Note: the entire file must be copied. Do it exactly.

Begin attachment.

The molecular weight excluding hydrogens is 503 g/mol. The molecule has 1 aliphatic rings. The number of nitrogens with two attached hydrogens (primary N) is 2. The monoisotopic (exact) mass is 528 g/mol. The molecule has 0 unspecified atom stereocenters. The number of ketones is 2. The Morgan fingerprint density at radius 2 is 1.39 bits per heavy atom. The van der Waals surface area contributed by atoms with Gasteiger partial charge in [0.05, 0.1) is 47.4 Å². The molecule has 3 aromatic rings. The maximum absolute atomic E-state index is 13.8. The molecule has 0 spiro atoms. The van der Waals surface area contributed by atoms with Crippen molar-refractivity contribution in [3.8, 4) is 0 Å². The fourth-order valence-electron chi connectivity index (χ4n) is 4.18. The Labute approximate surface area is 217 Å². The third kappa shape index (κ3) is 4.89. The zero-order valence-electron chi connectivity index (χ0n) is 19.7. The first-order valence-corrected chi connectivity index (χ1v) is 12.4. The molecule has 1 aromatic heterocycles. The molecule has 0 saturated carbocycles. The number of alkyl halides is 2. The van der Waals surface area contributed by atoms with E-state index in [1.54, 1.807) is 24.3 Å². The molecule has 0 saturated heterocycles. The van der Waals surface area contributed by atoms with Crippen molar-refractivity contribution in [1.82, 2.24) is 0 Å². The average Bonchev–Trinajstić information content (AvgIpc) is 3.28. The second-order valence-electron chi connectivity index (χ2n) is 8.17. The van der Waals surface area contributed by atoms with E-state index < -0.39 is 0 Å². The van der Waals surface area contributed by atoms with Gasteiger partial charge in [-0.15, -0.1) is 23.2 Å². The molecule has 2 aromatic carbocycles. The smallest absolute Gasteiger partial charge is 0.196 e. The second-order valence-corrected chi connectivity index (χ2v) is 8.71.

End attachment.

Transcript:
The molecular weight excluding hydrogens is 503 g/mol. The molecule has 1 aliphatic rings. The number of nitrogens with two attached hydrogens (primary N) is 2. The monoisotopic (exact) mass is 528 g/mol. The molecule has 0 unspecified atom stereocenters. The number of ketones is 2. The Morgan fingerprint density at radius 2 is 1.39 bits per heavy atom. The van der Waals surface area contributed by atoms with Gasteiger partial charge in [0.05, 0.1) is 47.4 Å². The molecule has 3 aromatic rings. The maximum absolute atomic E-state index is 13.8. The molecule has 0 spiro atoms. The van der Waals surface area contributed by atoms with Crippen molar-refractivity contribution in [3.8, 4) is 0 Å². The fourth-order valence-electron chi connectivity index (χ4n) is 4.18. The Labute approximate surface area is 217 Å². The third kappa shape index (κ3) is 4.89. The zero-order valence-electron chi connectivity index (χ0n) is 19.7. The first-order valence-corrected chi connectivity index (χ1v) is 12.4. The molecule has 1 aromatic heterocycles. The molecule has 0 saturated carbocycles. The number of alkyl halides is 2. The van der Waals surface area contributed by atoms with E-state index in [1.54, 1.807) is 24.3 Å². The molecule has 0 saturated heterocycles. The van der Waals surface area contributed by atoms with Crippen molar-refractivity contribution in [1.82, 2.24) is 0 Å². The average Bonchev–Trinajstić information content (AvgIpc) is 3.28. The second-order valence-electron chi connectivity index (χ2n) is 8.17. The van der Waals surface area contributed by atoms with E-state index < -0.39 is 0 Å². The van der Waals surface area contributed by atoms with Gasteiger partial charge in [-0.15, -0.1) is 23.2 Å². The molecule has 2 aromatic carbocycles. The smallest absolute Gasteiger partial charge is 0.196 e. The second-order valence-corrected chi connectivity index (χ2v) is 8.71.